Editorial

The Likud’s Little Red Booklet

Screen capture of Likud's voter database
Screenshot of s.b20

Haaretz journalist Hagai Amit has uncovered a secret Likud database that contains the names of 1.1 million Israeli citizens, with all their identifying details. Along with their phone numbers, addresses and ID numbers, each one of these 1.1 million citizens is classified according to three categories: Likud supporter, opponent or floating voter.

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The Likud apparently gathered this information through surveys it conducted, mainly through text messages it sent out. The database was exposed until Monday, which is a violation of privacy laws. Even after access to this database has now been blocked, essential questions remain. The law in Israel gives parties running for the Knesset access to voter and opinion poll databases. But this is a different matter entirely. It’s doubtful that citizens who responded to questions they received as text messages, later being classified according to their attitude to Likud, imagined that their answer to a question of whether they’d support Likud would be fed into a digital database that remained in Likud hands, forever, along with their family name, address and ID number.

The Histadrut’s little red booklets are a much-maligned part of this country’s Mapai-dominated past. The booklet, which attested to one’s political affiliation, made it easier in many cases to obtain work and gave priority in getting better housing, health and education services. Political affiliation must never be relevant to determining benefits. The choice of whether to share one’s political and party affiliation is a free choice one can make in a democracy. Such a choice is of particular importance in times of polarization, such as exist in Israel now.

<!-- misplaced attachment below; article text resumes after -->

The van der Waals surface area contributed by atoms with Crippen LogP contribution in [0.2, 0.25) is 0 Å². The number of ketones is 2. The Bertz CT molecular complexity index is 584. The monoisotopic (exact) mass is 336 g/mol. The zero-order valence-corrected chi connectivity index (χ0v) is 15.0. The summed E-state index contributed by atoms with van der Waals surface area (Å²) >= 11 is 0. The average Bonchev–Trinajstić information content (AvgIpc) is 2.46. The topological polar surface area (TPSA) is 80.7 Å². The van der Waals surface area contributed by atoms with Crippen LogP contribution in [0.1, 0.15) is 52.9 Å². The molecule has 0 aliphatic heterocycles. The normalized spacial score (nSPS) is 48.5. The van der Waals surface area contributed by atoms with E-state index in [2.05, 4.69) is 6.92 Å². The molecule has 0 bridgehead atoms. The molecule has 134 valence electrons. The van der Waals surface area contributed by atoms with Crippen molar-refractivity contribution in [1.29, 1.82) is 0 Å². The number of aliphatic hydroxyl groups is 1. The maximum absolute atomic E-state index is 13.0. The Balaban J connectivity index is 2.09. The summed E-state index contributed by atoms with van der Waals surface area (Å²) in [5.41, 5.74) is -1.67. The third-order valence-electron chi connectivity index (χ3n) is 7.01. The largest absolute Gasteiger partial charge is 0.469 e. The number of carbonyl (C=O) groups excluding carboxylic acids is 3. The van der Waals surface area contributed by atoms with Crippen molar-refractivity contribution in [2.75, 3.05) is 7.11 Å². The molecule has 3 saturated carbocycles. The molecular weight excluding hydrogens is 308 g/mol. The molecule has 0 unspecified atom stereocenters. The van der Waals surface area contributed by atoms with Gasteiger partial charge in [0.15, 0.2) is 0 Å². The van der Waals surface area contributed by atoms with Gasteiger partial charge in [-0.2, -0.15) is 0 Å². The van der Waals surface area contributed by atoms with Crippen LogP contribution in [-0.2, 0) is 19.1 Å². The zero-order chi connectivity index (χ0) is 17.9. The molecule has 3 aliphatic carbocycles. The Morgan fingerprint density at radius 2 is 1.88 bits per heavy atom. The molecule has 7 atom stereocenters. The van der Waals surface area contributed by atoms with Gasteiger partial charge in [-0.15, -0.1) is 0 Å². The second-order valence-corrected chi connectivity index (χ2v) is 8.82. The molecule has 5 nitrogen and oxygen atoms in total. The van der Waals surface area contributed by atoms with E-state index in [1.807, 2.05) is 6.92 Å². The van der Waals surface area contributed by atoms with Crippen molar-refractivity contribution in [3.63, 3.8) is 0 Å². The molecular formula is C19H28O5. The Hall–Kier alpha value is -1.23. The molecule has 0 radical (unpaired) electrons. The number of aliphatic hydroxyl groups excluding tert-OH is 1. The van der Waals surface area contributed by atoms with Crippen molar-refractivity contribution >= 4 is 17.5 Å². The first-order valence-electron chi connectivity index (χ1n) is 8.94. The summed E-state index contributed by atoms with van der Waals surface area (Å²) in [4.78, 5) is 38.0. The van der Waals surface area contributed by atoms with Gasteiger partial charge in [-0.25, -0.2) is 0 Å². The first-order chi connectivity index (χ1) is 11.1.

Digital databases are much more dangerous and accessible than those notorious red booklets. The head of a local council, deliberating between two candidates for a municipal job, could make use of this information, which gives him access to the political leanings of a candidate, in making his choice.

The breach that was exposed in the Likud’s database is much more than a problem of information security. The Privacy Protection Authority at the Justice Ministry must redefine what is permitted and what is forbidden with regard to databases containing voters’ details that are held by political parties. There must be a law prohibiting the retention by political parties of databases that include voters’ details such as ID numbers and political preferences, with any party member having access to this data if he so wishes. It’s doubtful that the Privacy Protection Authority, which is subordinate to the Justice Ministry under Likud’s Amir Ohana, will see to this. This is one more reason to replace the present government in the upcoming election.